ATG’s founding principles of Conservation and Sustainable Tourism Development
The idea behind Sustainable Tourism Development is, of course, that tourism should ‘sustain’ its own resource. This might be conservation of water, or the natural unspoilt beauty of the country, beaches of clean white sand, or the profusion and variety of flowers, plants, birds and animals (biodiversity), traditional ways of life, and cultural heritage. Conserve these – the reasons for people to visit an area – and tourism can ‘sustain’ the local community for centuries. Degrade or destroy, and the resource will be lost forever, and often with it the economic viability of the community.
Island of Levanzo: Best of Western Sicily
Environmental management: How we ‘deliver’ what we promise…
All ATG systems are compliant with the ISO 14001 Environmental Management Standard, which is used in conjunction with the ‘Investors in People’ Management Standard to create a culture of ‘environmental best practice’ throughout the organisation. ATG’s aim is to continually raise standards. We achieved ISO accreditation in 2006 (remains current) and Investors in People in 1991, the year of its inception. ATG is one of only 3 UK companies who have retained IIP status since then.
Click here for ATG’s Environmental Policy
ATG’s MD Christopher Whinney with Michael Howard, then Secretary of State for Employment, at the 1991 inaugural Investors In People awards.
Since 1979 ATG has been committed to its founding principles of Conservation and Sustainable Development: long-term pioneers of environmental best practice in the tourism industry.
Travel: ‘Greenhouse Gases’
All ATG vehicle use include the appropriate ‘Carbon Offset’ contribution – to fund projects such as reforestation, which compensate for CO2 emissions.
All trips comprise walking or cycling: travel with the lowest environmental impact. Group size limited to 16 and restriction of daily numbers on independent routes minimise environmental impact.
Every year ATG and the ATG Trust carry out conservation projects in partnership with local communities. These promote sustainable tourism by conserving the resources that attract visitors to an area, and the economic future of the community is assured.
Environmental Audits are carried out on all new areas visited. Those areas found to be too ecologically or socially fragile to withstand the impact of tourism (despite huge pressures of ‘Marketing Advantage’) are not included in ATG programmes. Appropriate Sustainable Development projects are carried out, to involve local communities in conservation of their environmental and cultural heritage and the creation of local wealth through tourism.
The Piano Grande, Monti Sibillini National Park: Unknown Umbria, Flowers of Umbria
Pollution, Energy & Waste
All systems, products and materials used by ATG are assessed for their environmental impact.
- Pollution is reduced by use of ecologically ‘green’ products.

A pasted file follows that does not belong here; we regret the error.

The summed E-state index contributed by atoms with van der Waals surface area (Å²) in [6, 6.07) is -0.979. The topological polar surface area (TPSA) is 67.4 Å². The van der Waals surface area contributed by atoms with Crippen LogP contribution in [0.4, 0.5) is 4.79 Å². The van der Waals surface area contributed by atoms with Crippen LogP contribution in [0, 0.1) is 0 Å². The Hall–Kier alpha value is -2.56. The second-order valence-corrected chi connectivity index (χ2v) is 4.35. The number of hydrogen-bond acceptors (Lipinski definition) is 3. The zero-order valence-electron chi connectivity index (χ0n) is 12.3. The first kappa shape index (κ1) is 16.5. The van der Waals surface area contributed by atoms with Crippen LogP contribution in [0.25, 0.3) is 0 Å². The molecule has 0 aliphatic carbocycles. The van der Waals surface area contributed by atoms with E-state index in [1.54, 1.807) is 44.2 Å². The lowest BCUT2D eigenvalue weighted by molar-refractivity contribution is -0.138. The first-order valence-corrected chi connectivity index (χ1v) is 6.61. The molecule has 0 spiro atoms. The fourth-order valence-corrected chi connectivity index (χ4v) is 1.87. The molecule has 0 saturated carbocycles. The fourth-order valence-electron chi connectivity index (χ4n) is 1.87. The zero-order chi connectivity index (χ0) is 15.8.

- Recycling of waste, whether office paper or picnic packaging, is rigorously practiced.
- Published objectives of ATG Tour and Route Managers include keeping ATG routes cleared of trash/rubbish/litter (litter pickers provided).
- Materials that are recycled or from a sustainable source are used wherever possible.
- Energy used in manufacturing and transport together with pollution caused is reviewed and alternatives with lowest environmental impact are sought (e.g. smaller, lighter brochures, use of internet etc.)
Economic support for local communities
- Over 60% of all ATG revenue is spent within local communities.
- Most hotels and restaurants used are family-owned and run, so preventing ‘leakage’ of generated wealth from the community.
- Most hotels and restaurants used are converted from traditional, sometimes historic, buildings, so preserving local heritage.
- ATG picnics and restaurant meals are almost invariably comprised of locally grown (organic) produce.
- An ‘ATG Green Shopping Guide’ promotes the local ‘Green Economy’ in each area visited.
- To create employment in the area visited, local people are employed wherever possible.
- All those who walk with ATG staff are trained in how to maximise economic contributions to local communities and so promote Sustainable Tourism.
The Camino de Santiago – photo by Colleen Fleming
Walking the Talk
ATG was the first winner of both the top international awards for Environmental Best Practice in the tourism industry. A particular feature of this achievement was ATG winning the major awards, simultaneously, in two very different categories: the ‘Tourism for Tomorrow Award’ for Business Organisations, and the ‘World Legacy Award’ for Heritage Tourism. Encouraged by these successes ATG increased its efforts, and with new-found confidence, that significant results were achievable, even by a small organisation, adopted greater challenges, including those involved with Sustainable Development in tourism.
ATG’s MD Christopher Whinney receiving National Geographic and Conservation International’s World Legacy Award from Queen Noor of Jordan.
The ATG Trust, which funds the projects, is an independent registered charity, dependent on fundraising and donations. ATG provides support for the Trust by covering all administration and fundraising expenses, so 100% of money donated or raised goes directly to funding the Trust projects. ATG also funds some projects independently. ATG Tour Leaders, Tour Managers and Route Managers play a crucial role – taking responsibility for managing the projects, as well as participating actively in fundraising events. The immense good will created within local communities ensures a warm welcome for all who travel with ATG, accompanied by the best service and value. In real terms, your holiday probably costs less. Everyone wins!
Click here for ATG Trust
Irises, Siena to Florence – photo by Adrian Woodford